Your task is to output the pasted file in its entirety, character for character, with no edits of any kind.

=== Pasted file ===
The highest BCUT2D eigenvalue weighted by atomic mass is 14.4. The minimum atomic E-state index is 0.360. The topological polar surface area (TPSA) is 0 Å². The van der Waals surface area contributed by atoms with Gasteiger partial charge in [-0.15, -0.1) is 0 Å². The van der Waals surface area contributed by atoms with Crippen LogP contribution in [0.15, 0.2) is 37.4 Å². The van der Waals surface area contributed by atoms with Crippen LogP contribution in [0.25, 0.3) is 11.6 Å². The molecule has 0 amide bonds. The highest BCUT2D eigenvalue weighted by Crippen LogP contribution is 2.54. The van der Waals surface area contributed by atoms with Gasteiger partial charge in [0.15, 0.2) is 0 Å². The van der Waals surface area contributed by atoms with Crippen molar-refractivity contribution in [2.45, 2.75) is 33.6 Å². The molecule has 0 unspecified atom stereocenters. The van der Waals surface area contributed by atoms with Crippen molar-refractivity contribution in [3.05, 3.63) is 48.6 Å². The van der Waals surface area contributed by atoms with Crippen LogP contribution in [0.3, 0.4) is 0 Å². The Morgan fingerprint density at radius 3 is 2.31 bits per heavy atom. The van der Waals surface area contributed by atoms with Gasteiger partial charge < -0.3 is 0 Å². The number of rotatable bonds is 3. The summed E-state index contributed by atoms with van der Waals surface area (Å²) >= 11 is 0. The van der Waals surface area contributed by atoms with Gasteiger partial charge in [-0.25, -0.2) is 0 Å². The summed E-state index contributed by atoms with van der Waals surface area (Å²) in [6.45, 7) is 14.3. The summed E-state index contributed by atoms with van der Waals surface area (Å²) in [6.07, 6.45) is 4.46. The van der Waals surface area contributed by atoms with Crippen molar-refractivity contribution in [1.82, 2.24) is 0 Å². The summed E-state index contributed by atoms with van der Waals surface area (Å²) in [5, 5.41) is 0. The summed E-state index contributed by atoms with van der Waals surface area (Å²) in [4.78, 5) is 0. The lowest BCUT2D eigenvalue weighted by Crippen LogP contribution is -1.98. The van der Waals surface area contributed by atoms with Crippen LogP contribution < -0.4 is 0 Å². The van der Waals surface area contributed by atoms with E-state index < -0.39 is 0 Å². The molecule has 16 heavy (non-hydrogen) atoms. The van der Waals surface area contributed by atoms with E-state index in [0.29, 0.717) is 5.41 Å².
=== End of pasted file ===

The highest BCUT2D eigenvalue weighted by atomic mass is 14.4. The minimum atomic E-state index is 0.360. The topological polar surface area (TPSA) is 0 Å². The van der Waals surface area contributed by atoms with Gasteiger partial charge in [-0.15, -0.1) is 0 Å². The van der Waals surface area contributed by atoms with Crippen LogP contribution in [0.15, 0.2) is 37.4 Å². The van der Waals surface area contributed by atoms with Crippen LogP contribution in [0.25, 0.3) is 11.6 Å². The molecule has 0 amide bonds. The highest BCUT2D eigenvalue weighted by Crippen LogP contribution is 2.54. The van der Waals surface area contributed by atoms with Gasteiger partial charge in [0.15, 0.2) is 0 Å². The van der Waals surface area contributed by atoms with Crippen molar-refractivity contribution in [2.45, 2.75) is 33.6 Å². The molecule has 0 unspecified atom stereocenters. The van der Waals surface area contributed by atoms with Crippen molar-refractivity contribution in [3.05, 3.63) is 48.6 Å². The van der Waals surface area contributed by atoms with Crippen LogP contribution in [0.3, 0.4) is 0 Å². The Morgan fingerprint density at radius 3 is 2.31 bits per heavy atom. The van der Waals surface area contributed by atoms with Gasteiger partial charge < -0.3 is 0 Å². The number of rotatable bonds is 3. The summed E-state index contributed by atoms with van der Waals surface area (Å²) >= 11 is 0. The van der Waals surface area contributed by atoms with Gasteiger partial charge in [-0.25, -0.2) is 0 Å². The summed E-state index contributed by atoms with van der Waals surface area (Å²) in [6.45, 7) is 14.3. The summed E-state index contributed by atoms with van der Waals surface area (Å²) in [6.07, 6.45) is 4.46. The van der Waals surface area contributed by atoms with Crippen molar-refractivity contribution in [1.82, 2.24) is 0 Å². The summed E-state index contributed by atoms with van der Waals surface area (Å²) in [5, 5.41) is 0. The summed E-state index contributed by atoms with van der Waals surface area (Å²) in [4.78, 5) is 0. The lowest BCUT2D eigenvalue weighted by Crippen LogP contribution is -1.98. The van der Waals surface area contributed by atoms with Crippen LogP contribution < -0.4 is 0 Å². The van der Waals surface area contributed by atoms with E-state index < -0.39 is 0 Å². The molecule has 16 heavy (non-hydrogen) atoms. The van der Waals surface area contributed by atoms with E-state index in [0.29, 0.717) is 5.41 Å².